There is a lack of justification for the abolition of the reduction in the number of brigades, under the recognition of the NMPD

The collective labor disputes of Latvian Labor and Social Workers' Union (LVSADA) do not claim why the emergency medical services (NMPD) should be abolished in certain regions, explained spokeswoman Sarmīte Skujiņa.

According to her, for this reason, the claim of the NMPD can not be assessed in terms of content, but at the moment the service has prepared and sent a letter to the trade union in which it invited the constructive negotiations. The NMPD awaits the reaction of the trade union, because it is only after it has been decided that the next steps will be taken, said Skujiņa.

She said that the NMPD repeatedly emphasized why changes are needed in a letter to the trade union. The department has also tried, with data and examples, to remove concerns about the risk of timely assistance, which, according to NMPD data, is not a court of law, since data show that care is provided on time, said the NMPD spokesman.

The president of the trade union, Valdis Keris, explained in his turn that he did not agree with the NMPD that the claim had been improperly drafted. In his opinion, it was sent to the NMPD in the manner prescribed by the Dispute Settlement Act.

Kerry said the trade union will review the NMPD letter on Monday 27 August.

In accordance with the Labor Dispute Act, a collective conflict of interest is a disagreement between employees or employee representatives and employers, employers, employers' organizations or associations of such organizations, or administrative bodies that derive from the process of collective bargaining, establishing new employment conditions or employment rules.

The law stipulates that in the event of a collective dispute settlement, the party to the dispute regarding collective interest must submit a written request to the other party stating its claims. The other party to the dispute about collective disputes, who has received the application, will immediately investigate this and will inform the submitter of the reply in writing within three days of receipt of the notification. If the answer to the application is negative or not, the collective dispute of interest will be solved by the conciliation commission.

A mediation committee is set up by the parties to collective dispute resolution, with the consent of an equal number of representatives. In the event of a dispute, the parties will draw up a dispute resolution and submit it to the conciliation committee. The reconciliation committee examines the aforementioned protocol and makes a decision after receiving the protocol. If the collective interests of the parties to the dispute agree, the Settlement Committee can settle a dispute regarding the collective interest and also decide after the expiry of the term referred to in this paragraph.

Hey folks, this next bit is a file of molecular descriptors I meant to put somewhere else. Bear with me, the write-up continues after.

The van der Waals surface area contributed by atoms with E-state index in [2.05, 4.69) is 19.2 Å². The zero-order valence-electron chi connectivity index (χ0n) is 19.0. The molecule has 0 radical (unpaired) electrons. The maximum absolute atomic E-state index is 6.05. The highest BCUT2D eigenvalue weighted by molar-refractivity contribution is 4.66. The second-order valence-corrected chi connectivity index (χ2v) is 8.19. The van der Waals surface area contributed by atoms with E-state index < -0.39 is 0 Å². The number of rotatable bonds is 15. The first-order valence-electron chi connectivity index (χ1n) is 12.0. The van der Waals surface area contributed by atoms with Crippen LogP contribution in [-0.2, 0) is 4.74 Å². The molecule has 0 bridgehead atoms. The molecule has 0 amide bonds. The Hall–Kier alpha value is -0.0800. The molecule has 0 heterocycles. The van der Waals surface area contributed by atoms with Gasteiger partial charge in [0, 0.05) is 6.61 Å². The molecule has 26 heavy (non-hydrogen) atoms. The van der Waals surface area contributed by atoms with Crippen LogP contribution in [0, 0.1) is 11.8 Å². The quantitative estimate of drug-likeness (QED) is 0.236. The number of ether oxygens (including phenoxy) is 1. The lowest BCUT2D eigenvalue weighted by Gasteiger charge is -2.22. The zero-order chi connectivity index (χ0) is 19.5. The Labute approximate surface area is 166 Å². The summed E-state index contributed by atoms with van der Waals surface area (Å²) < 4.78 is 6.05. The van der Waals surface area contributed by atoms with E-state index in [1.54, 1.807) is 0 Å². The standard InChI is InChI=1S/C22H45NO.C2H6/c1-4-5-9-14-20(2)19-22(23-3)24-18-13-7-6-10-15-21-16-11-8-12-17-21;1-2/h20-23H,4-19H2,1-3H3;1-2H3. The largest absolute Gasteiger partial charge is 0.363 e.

Conversely, if no agreement is reached in the settlement commission, the dispute over collective interests will be resolved according to the procedure laid down in the collective agreement. In the absence of such a procedure, a collective conflict of interest is resolved through mediation or arbitration.

It has already been reported that LVSADA started a dispute resolution procedure and submitted a dispute to the management of the NMPD to prevent deregulation of the number of 24-hour brigades in the Latgale, Vidzeme and Zemgale regions.

According to vice-president Līga Barin of LVBA, reforms in the management of the NMPD have led to an avalanche effect, which has led to a longer wait for emergency relief, especially in the regions & # 39; s. "It causes permanent conflicts between doctors and patients, but doctors are aware that due to the reduced number of 24-hour brigades, the problem can not be tackled effectively at this time," Barin said.

The management of NMPD, on the other hand, rejects LVSADA's allegations of the negative impact of changes in the organization of the work organization on the waiting time of the assistance, but is prepared to continue constructive discussions with the trade union.

The department previously announced that significant changes in the work organization were expected, including by the end of the year, the number of DMPs twice a day, which led to a drop in the number of 24-hour brigades.

Director of the Liene Cipule service explained that the changes are related to the fact that most or 80% of the calls are made during the day. One day in Latvia, for example, 963 calls are received, with 188 brigades, and 243 calls during the night – a total of 170 brigades. After the change, the number of brigades is doubled, ie up to 36 brigades. At the same time, the total number of brigades operating during the day remained unchanged.

At the same time, the brigade plans to organize according to the call profile. Two types of 24-hour brigades – brigades with two doctors and a driver, as well as a doctor's brigade without a driver, go to the calls with the highest priority. The medium priority calls are provided by day and day brigades, who have two doctors without a driver. In turn, low-priority calls are provided by day-brigades and night-time brigades, where a person can also be trained to take on the assistant doctor's profession to improve his practical skills.

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